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Presentation do's and don'ts

Tribune Content Agency logoTribune Content Agency 6/2/2019 By Kathleen Furore, Tribune Content Agency
a man standing in front of a door: Many people stress out about public speaking. © Dreamstime Many people stress out about public speaking.

DEAR READERS: Making a presentation in front of a large group of people can be an anxiety-inducing assignment for many. If someone has been tasked with making a presentation, what are some do's and don'ts to help them make the presentation successfully and without too much angst?

Trish McDermott, co-founder of Panic Media Training, says she coaches and media trains people "to give them the confidence they need to be successful in any outward communications scenario." Public speaking is a topic she and her team often tackle.

"When we are training a group, we often ask them to raise their hand if they feel some anxiety about public speaking. Just about everyone raises a hand," McDermott reports. "Almost everyone feels some anxiety about public speaking. You're normal. It's what you do with that nervousness that makes the difference."

According to Christopher K. Lee, founder of and career consultant at PurposedRedeemed, there are generally three things people stress out about when they have to make a presentation: their slide deck, their content and their appearance.

Slide deck

Building a PowerPoint is typically the first step novice presenters take. But Lee says that's a mistake. "The PowerPoint should not be the center of attention," he says. "Top-notched speakers tell a coherent story, while the visuals reinforce his or her points in the background; they add music to the words. Amateur speakers use the slide deck as a crux, a placeholder, a script."

To prevent this problem, he suggests writing your talk "in analog...Make sure it works mostly without visuals, other than charts or images, then build your slide deck."

Content

The goal is to tell a clear and engaging story; that, says Lee, means focusing on essentials and eliminating minor details. "This is a common struggle for researchers and technical professionals who may feel that every detail is important," he says. "They tend to get too into-the-weeds and lose the audience. Remember that your listeners, unless they work with you day in and day out, are unlikely to share your depth of expertise in those particular areas."

McDermott concurs. "Don't overly rely on facts and data, because it's stressful to have to remember a lot of information. You'll likely have slides for that," she says. "If your entire presentation is data, don't forget to edit it down to key findings to make it easier for both you and your audience."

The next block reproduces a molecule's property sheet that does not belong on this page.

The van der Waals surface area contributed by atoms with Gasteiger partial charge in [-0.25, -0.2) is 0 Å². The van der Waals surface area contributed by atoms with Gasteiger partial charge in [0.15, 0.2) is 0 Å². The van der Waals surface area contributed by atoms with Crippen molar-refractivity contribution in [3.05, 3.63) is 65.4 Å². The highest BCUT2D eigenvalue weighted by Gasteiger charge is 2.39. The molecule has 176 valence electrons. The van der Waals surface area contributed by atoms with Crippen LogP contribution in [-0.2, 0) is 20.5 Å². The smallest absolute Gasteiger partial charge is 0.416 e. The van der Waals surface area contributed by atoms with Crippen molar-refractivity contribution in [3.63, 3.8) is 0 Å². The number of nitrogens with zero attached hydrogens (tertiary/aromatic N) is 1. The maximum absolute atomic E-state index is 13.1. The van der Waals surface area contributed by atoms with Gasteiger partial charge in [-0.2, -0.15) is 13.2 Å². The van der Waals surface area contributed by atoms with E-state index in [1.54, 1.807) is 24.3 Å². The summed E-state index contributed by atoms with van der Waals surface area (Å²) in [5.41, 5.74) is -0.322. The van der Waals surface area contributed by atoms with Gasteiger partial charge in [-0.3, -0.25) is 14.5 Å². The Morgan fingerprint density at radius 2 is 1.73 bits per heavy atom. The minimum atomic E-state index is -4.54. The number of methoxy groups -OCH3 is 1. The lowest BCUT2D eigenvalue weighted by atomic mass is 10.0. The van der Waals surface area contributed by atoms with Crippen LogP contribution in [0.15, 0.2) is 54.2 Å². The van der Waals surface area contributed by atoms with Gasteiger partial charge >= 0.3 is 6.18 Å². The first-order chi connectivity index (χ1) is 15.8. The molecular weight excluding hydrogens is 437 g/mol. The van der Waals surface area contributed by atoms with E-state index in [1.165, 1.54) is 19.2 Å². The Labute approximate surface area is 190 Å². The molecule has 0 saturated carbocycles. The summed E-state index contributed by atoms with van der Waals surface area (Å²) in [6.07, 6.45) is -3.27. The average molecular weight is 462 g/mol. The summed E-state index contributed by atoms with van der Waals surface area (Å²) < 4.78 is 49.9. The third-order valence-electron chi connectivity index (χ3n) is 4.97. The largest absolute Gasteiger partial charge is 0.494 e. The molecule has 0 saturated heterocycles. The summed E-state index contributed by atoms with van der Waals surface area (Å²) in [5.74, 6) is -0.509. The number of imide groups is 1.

And remember to read your crowd. "If you are drilling on data and notice your audience begin to text or leave, it's a sign to get back to the bigger picture and move on," she says.

Appearance

This doesn't mean to focus on how your hair looks or what you're wearing; it means honing how you look while presenting your research. It all comes down to what Lee and McDermott both advise: "Practice, practice, practice."

Rehearse in front of a mirror. Do it many times. Get feedback from friends and co-workers. Refine your talk. Then practice, practice, practice it again.

"Clarify any ambiguity and emphasize what resonated with your audience. Like many things, presenting is a muscle to be exercised. When you have a firm grasp of your content and your delivery, you will feel and appear more confidence as well," Lee says.

And always, says McDermott, be your authentic self.

"You may have seen someone knock a presentation out of the ballpark, but copying her style, body language and energy, at the cost of losing who you are, won't give you the same outcome," she stresses. "Great presentations come from the heart -- or the brain -- of the presenter. Own and tell your story. It's a good one!"

Also remember nothing is forever -- even memories of a not-so-perfect presentation.

"Remember that while in your head this is the presentation your audience will remember forever, share in all of their social channels, write press stories about and more, in reality you are one of many pieces of competing information they will encounter today," McDermott concludes.

"Their mother will text, they will sit through two other presentations, their boss will forward a business article for them to read, their romantic partner will have a long phone conversation with them, etc. Even if you deliver the worst presentation known to the history of public speaking, chances are your audience will move right past it -- and so should you!"

(Kathleen Furore is a Chicago-based writer and editor who has covered personal finance and other business-related topics for a variety of trade and consumer publications. You can email her your career questions at kfurore@yahoo.com.)

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